Blue

Reflection: 18th November 2012

A Reflection for the 33rd Sunday of Ordinary Time

Mark 13: 24-32 (http://new.usccb.org/bible/readings/111812.cfm)

The November days inIrelandare short, the nights are long. There is little light. The darkness is great. This time prompts us to think of the shortness of life enveloped by the great darkness of all that is beyond us. When I was young I feared the dark of the night. Stories were told, lullabies sung, lights dimmed until sleep would come. Snuggled up in my favourite blanket I escaped the limitations of the day and entered into the world of dream to explore the mysterious world of goblins, and monsters, and all kinds of sticky things. In the safety of dream the limitations of the day were put to rest and the fears of life calmed. ‘To sleep, perchance to dream!’ How can we live without the freedom afforded by sleep?

Jesus warns us of great distress and days to come when the sun is darkened, and nights when the moon will lose its brightness and the stars will come falling from Heaven. In the midst of this Armageddon the Son of Man comes with angels gathering the chosen from the four winds. Good and evil are locked in mortal combat. The end is in sight and victory is assured.  Enemies are vanquished and peace is restored.

The child awakes from sleep with the assurance needed to begin a new day. The triumph of the night sustains the struggle of the day.   Growing up is not an easy thing! Life is complicated. There is much to learn. Parents do not understand, friends tease and brothers bully. There is no place to hide. But wait just a moment. If winter comes, can spring be far behind? There is a dream that does come true. God’s word speaks life and hope and love.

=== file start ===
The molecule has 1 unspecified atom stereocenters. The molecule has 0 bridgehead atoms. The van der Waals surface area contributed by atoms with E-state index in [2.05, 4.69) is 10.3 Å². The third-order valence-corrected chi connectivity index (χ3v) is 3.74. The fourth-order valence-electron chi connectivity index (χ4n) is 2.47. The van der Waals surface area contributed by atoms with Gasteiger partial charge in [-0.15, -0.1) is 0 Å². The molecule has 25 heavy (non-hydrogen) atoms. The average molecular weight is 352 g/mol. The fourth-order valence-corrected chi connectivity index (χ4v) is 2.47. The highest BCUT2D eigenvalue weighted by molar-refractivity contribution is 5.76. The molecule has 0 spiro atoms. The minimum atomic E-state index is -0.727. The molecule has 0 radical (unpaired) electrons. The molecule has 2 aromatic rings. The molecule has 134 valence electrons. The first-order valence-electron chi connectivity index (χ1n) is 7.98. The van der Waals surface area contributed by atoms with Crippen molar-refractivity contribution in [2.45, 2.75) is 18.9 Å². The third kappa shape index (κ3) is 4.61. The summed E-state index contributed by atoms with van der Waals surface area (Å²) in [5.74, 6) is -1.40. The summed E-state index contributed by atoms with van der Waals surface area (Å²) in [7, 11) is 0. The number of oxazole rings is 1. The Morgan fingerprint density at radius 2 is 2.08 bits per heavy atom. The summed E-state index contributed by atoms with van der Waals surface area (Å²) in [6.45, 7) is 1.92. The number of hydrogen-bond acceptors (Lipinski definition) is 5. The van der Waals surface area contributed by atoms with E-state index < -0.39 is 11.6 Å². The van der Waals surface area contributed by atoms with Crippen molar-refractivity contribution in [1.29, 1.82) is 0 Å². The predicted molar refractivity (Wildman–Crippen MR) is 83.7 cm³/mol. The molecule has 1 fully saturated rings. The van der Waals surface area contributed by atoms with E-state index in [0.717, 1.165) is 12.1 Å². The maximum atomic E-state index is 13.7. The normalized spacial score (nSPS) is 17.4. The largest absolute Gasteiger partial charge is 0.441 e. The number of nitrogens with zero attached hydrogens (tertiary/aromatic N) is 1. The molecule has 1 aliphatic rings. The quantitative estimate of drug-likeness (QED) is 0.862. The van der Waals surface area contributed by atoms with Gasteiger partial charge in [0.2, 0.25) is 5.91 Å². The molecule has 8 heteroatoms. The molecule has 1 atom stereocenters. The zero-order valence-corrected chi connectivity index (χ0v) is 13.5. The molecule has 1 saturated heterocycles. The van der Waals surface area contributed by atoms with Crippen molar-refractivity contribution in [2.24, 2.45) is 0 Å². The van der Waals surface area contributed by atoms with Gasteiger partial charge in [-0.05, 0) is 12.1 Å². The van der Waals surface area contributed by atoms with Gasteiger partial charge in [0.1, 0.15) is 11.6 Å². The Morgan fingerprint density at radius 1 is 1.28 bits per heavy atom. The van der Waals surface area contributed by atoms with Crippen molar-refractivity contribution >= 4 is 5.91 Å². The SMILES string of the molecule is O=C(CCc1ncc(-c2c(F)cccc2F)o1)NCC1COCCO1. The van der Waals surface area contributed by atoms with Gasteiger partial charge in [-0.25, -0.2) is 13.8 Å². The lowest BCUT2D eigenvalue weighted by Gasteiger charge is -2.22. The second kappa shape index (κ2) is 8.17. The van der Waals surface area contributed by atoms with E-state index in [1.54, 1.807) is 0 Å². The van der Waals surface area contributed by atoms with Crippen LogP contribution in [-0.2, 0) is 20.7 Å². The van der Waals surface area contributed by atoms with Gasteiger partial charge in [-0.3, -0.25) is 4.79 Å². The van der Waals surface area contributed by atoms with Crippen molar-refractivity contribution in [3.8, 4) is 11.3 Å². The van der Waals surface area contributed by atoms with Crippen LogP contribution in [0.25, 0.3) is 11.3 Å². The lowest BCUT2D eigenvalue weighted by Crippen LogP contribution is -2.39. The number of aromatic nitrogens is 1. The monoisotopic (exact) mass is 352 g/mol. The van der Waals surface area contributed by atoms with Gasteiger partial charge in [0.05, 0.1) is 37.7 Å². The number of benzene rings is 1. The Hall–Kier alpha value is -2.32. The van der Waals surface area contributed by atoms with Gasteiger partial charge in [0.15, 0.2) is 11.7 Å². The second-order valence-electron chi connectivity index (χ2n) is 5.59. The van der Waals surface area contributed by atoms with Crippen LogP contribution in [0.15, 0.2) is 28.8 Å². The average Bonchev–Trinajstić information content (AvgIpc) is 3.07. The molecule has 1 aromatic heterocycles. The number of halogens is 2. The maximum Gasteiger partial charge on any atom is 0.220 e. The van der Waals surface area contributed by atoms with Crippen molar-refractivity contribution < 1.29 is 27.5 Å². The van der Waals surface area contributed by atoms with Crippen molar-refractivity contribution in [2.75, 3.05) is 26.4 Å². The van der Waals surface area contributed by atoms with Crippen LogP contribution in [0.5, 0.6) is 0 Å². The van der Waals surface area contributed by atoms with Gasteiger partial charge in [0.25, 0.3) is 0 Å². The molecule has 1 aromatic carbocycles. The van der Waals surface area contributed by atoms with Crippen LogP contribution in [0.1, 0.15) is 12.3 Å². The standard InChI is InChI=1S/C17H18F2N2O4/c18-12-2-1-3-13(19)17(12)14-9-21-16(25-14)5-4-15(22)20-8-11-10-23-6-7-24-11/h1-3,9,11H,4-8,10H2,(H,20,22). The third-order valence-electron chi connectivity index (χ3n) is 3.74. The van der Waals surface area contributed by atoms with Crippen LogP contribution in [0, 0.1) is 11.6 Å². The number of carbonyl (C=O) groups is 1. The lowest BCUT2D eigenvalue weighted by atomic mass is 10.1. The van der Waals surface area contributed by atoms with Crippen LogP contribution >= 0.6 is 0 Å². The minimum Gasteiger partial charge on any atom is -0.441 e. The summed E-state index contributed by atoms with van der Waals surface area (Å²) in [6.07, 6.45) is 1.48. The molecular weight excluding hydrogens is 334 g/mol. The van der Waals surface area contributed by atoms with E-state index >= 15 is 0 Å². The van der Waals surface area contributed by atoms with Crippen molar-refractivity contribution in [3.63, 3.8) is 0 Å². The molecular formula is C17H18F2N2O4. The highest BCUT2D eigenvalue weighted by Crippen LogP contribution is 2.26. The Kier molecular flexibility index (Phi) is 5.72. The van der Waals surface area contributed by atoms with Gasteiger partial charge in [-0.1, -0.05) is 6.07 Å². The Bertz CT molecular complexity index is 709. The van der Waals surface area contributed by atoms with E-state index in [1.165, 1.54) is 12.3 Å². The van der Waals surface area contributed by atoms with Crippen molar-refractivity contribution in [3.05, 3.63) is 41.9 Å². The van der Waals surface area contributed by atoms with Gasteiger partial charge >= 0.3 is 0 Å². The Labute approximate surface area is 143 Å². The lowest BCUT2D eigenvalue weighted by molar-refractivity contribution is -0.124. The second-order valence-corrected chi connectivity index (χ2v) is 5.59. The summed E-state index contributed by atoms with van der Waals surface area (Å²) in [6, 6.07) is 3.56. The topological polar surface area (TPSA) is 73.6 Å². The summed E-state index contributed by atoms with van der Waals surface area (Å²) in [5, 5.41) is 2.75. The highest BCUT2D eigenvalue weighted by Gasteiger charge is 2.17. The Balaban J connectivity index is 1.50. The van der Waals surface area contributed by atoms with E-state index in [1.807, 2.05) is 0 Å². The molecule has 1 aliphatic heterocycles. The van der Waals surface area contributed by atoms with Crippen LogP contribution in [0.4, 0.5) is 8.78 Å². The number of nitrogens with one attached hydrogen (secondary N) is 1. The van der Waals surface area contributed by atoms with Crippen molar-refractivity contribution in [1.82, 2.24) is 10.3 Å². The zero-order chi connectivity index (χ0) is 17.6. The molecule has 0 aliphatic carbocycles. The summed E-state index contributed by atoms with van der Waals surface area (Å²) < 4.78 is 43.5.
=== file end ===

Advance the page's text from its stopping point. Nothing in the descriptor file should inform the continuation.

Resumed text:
‘Take the fig tree’, Jesus says. It is so ordinary and part of every day. Look at it. Its twigs grow supple and its leaves come out. Summer is near. Darkness gives way to light. In the depths of our own emptiness we discover the love of God at work in us. Stirrings of new life evoke hope and sustain the wonder of the child. All is made new, all is good. God is in his heaven and all is well.

In these November days Church liturgy echoes the natural order reminding us of loss and death. With glimmering candle and whispered prayer we name those loved and lost and fumble about in our own mortality. There is pain and suffering. The burden of years, the fears and doubts torment and tease. Surely there is more to life than this!  The victories of my childhood dreaming assure me. The rhythm of life is inscribed deep within. Good vanquishes evil. All this passes away. But God’s word will not pass away.  And this word is life, and goodness and beauty and truth. We know not the day, nor the hour. But God knows, and God is good. The dreams of childhood give way to a faith that gobbles up the monster that is death and assures the victory that is eternal life.

Let me conclude with the wonderful words of the English fourteenth century Mystic, Julian of Norwich, ‘All shall be well, and all shall be well, and all manner of thing shall be well”.

The prayer I was taught in childhood comes back to me most nights as sleep beckons and I enter the magical world of dream:

Now I lay me down to sleep,
I pray the Lord my soul to keep.
If I should die before I wake,
I pray the Lord my soul to take.

Billy Cleary C.S.Sp. – Fr. Billy was ordained in 1982 and went on mission to the Gambia. On his return to Ireland he was involved in education in Spiritan schools, and in vocation ministry. His most recent overseas mission has been to Zimbabwe. Now returned to Ireland, he will lead the Province’s ‘MissionIreland’ activities.